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Posted: September 01, 2008

Practical Caregiving

Geriatric Care Managers Can Help Frazzled Families

When our elderly loved ones have trouble caring for themselves, there are many aspects of their care we need to deal with. If our loved one is starting to have trouble with their memory, we need to be doubly vigilant in making sure they don’t do something that will harm them, harm someone else or cause major problems in general. 

Take, for example, the problems that can develop with medicines. If our loved one is still administering their own medications, we need to make sure they take them when they should. We also need to see to it that they don’t overdose. If they are taking pain medicine, they can easily take a pill or two, and when the pain is still there take still more. Their ability to discern what is too much seems to get muddled as their mind gets fuzzy. And none of us wants to call an ambulance because we can’t wake them up after overdosing. It’s just chilling for any caregiver.

 

We also need to see to it that they eat enough of the right foods. Sometimes they will eat what they like -- and their likes have changed for the worse. They like ice cream sundaes, cake and candy. Meat, vegetables, fruit, and other nourishing foods are not something they like any longer, so they won’t eat them. They think they are eating right, but they don’t realize they can make themselves ill eating the way they want to.

 

There are many other aspects of self-care we need to monitor. Can they cook safely? Are their clothes clean? Do they take baths or showers often enough? Do they get lost? What are their finances like? Have they charged more than they can pay? What about returned checks? Do they have bounced checks and unpaid bills on a regular basis?

 

Managing our loved ones finances seems to be one of the major problems we face that is especially complicated to master. Sometimes they can be happy to receive our help, but too often they don’t want to give up control of their finances. Our loved one knows their money is their own, and they don’t want anyone else spending it.

 

An adult child who lives nearby may be willing to help, but too often other family members can become upset and accuse that child of things they haven’t done. When it’s our parent, everyone in the family becomes upset about the need for help. Tension is high, and things can be said that hurt -- and healing will not occur. This can be a very bad situation. So, what can we do to possibly prevent that?

 

One very helpful ally can be a geriatric care manager (GCM). A GCM does many things. Basically they do everything needed to give our loved one the best care possible. They talk to doctors about our loved one’s physical and psychological needs. They evaluate our loved one’s complete situation (which includes financial and family dynamics). They help the family understand our loved one’s situation.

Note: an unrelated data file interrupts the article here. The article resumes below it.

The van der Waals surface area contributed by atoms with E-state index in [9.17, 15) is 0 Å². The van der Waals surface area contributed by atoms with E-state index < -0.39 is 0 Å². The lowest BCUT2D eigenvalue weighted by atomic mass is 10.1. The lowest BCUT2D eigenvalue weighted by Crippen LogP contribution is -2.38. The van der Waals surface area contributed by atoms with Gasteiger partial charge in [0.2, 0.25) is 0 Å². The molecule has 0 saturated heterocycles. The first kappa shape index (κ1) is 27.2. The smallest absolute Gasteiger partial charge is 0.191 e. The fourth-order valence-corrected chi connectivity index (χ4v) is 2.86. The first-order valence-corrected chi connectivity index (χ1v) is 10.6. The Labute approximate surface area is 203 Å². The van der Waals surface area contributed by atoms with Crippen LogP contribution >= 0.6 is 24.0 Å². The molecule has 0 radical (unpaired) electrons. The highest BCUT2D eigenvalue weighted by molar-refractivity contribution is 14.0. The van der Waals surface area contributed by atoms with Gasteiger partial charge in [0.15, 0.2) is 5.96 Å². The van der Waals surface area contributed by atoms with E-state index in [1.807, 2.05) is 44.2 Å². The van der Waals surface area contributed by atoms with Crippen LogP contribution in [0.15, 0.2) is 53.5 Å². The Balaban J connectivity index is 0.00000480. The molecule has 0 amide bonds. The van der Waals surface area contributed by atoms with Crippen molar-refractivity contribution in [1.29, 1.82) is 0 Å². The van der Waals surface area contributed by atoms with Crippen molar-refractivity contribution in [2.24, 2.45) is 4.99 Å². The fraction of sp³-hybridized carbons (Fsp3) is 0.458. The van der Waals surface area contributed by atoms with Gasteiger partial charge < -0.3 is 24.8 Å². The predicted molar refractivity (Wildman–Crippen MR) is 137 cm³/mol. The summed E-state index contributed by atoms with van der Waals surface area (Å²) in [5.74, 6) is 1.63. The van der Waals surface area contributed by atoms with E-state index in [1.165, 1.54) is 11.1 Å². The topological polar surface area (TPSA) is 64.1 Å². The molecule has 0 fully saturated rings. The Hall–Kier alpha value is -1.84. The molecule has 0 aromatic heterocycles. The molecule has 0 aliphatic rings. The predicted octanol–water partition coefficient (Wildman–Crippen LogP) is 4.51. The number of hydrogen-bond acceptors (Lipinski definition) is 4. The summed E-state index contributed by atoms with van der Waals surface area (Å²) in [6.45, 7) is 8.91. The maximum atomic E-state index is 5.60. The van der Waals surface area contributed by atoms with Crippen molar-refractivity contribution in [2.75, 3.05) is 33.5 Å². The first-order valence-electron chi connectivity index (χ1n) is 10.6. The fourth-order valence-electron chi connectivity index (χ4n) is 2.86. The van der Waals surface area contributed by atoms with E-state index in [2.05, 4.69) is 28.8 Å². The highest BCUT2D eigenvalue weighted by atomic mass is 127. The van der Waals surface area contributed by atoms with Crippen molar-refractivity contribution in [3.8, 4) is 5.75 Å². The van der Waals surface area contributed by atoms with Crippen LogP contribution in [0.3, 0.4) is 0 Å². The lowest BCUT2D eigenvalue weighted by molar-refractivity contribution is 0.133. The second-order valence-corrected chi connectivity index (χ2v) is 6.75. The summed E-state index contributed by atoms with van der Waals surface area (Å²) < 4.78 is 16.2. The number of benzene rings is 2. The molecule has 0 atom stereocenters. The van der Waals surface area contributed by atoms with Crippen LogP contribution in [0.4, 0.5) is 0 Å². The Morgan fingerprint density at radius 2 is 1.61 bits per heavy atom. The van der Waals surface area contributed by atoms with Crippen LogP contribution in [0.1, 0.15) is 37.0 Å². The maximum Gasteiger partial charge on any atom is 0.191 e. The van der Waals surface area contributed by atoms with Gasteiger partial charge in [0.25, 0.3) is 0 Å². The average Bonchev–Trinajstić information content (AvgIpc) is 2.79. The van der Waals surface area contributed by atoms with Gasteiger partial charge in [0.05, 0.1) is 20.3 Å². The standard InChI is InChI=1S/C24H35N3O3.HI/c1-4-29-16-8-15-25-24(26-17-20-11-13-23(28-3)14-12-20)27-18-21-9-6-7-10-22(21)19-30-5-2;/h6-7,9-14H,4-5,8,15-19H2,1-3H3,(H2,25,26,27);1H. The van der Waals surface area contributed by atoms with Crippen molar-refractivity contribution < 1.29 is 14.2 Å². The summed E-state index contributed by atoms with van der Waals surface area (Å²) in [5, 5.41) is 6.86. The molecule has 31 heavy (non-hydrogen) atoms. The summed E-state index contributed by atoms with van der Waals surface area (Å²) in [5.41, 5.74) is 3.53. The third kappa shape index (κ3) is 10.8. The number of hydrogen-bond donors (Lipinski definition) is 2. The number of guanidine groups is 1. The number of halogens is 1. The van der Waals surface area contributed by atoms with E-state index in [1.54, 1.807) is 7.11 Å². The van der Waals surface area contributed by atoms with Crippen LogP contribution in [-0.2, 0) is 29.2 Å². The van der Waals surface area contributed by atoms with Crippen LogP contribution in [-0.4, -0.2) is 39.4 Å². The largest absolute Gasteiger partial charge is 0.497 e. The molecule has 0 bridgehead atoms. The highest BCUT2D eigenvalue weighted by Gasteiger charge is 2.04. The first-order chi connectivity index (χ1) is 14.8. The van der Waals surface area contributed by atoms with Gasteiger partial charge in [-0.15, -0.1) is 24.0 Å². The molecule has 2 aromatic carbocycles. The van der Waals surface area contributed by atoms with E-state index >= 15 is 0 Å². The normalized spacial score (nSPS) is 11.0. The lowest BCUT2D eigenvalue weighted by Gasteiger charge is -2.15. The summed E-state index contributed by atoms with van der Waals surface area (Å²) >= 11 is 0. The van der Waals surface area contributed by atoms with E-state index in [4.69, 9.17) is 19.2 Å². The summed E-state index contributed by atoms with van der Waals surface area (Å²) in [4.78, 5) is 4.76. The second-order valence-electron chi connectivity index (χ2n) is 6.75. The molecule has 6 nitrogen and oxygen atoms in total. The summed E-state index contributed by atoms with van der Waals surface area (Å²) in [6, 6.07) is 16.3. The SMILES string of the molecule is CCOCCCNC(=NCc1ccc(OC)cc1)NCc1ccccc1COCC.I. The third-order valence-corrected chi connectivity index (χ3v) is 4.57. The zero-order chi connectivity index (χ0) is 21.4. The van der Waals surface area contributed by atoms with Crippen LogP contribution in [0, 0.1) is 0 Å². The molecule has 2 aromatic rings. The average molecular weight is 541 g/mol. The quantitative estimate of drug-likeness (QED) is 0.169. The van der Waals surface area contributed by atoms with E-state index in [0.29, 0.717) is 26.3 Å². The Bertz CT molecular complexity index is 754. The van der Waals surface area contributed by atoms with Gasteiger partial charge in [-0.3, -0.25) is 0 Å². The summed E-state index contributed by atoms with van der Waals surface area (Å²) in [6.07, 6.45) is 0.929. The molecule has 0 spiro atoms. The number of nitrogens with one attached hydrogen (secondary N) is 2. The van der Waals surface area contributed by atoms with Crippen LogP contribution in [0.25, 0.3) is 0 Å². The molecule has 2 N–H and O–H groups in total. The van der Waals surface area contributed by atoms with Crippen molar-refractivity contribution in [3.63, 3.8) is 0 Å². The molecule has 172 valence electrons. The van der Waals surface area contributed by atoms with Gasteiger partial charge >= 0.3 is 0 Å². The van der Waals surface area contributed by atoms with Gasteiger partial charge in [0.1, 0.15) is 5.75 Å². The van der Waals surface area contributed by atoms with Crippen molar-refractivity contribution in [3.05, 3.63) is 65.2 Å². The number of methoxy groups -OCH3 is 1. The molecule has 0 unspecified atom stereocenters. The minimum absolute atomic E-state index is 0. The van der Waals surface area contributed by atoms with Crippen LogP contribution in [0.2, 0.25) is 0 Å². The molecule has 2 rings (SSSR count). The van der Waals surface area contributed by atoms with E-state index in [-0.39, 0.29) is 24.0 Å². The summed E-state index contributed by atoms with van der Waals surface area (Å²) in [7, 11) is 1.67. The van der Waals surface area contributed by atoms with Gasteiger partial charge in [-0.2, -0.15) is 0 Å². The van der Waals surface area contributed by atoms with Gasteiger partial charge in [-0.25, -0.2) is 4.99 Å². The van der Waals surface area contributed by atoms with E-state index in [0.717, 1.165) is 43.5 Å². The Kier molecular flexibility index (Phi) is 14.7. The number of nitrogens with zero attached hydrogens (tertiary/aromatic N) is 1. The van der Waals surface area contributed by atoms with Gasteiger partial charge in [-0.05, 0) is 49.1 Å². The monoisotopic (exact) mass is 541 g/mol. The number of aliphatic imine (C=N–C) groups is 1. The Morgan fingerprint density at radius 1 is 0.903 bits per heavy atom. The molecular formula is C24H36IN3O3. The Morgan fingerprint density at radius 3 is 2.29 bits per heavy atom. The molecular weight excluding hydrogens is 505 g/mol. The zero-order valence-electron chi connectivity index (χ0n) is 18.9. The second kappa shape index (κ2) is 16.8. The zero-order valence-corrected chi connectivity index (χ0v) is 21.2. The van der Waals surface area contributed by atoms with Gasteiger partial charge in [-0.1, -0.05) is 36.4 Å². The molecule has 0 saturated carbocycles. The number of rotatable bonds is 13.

In addition – and importantly – a GCM can help our loved one understand their own situation.

 

Through it all, this “caregiving consultant” can help the family understand our loved one’s situation and help mend fences along the way. A GCM will make recommendations about our loved one’s care, find and secure medical and other services needed, make sure our loved one gets the proper medicine when needed, offer suggestions about the care of our loved one, monitor insurance billings and track bills and payments.

 

One thing you must know about GCMs is that they are not regulated by state or federal laws. You need to do the research yourself. A GCM usually has a degree in a field related to geriatric care, such as social work.

 

There are several things you need to consider when you look at various GCMs. What is their background? What is their client load? What about references (be sure to call those references)? Who is their main concern, the patient or the family? They should be concerned about your loved one first, and your wishes second. How and when will they tell you about an illness or something else that needs immediate attention?

 

It is important to find a GCM who is competent and trustworthy. Ask their references questions about these qualities. Do they show up on time? Are they dependable? Does their loved one like them? Do they tell you, the family, how your loved one responds to them? Ask the reference to grade the GCM’s performance on a scale. You can also request a background check. If they are employed by an agency, the company should have already done a background check.

 

I’m sure you are wondering about the cost of a GCM. That depends on what they do, how much time they spend and where your loved one lives (rates vary by area). Your loved one might be able to pay for this care themselves. If they can’t, and if there are siblings, you could all share the cost.

 

In our busy lives today, a GCM can be a Godsend. Why don’t you check them out?

© 2008 Pederson Publishing, Inc. All Rights Reserved.
Commercial use, redistribution or other forms of reuse of this information is strictly prohibited without the prior written permission of Pederson Publishing.

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Please send me your questions, comments and issues regarding the practical side of caregiving at ASKJEAN@caregivershome.com, and remember to take advantage of our professionals and experts in the Ask an Expert section of our website. You'll find it in the left column on our homepage.

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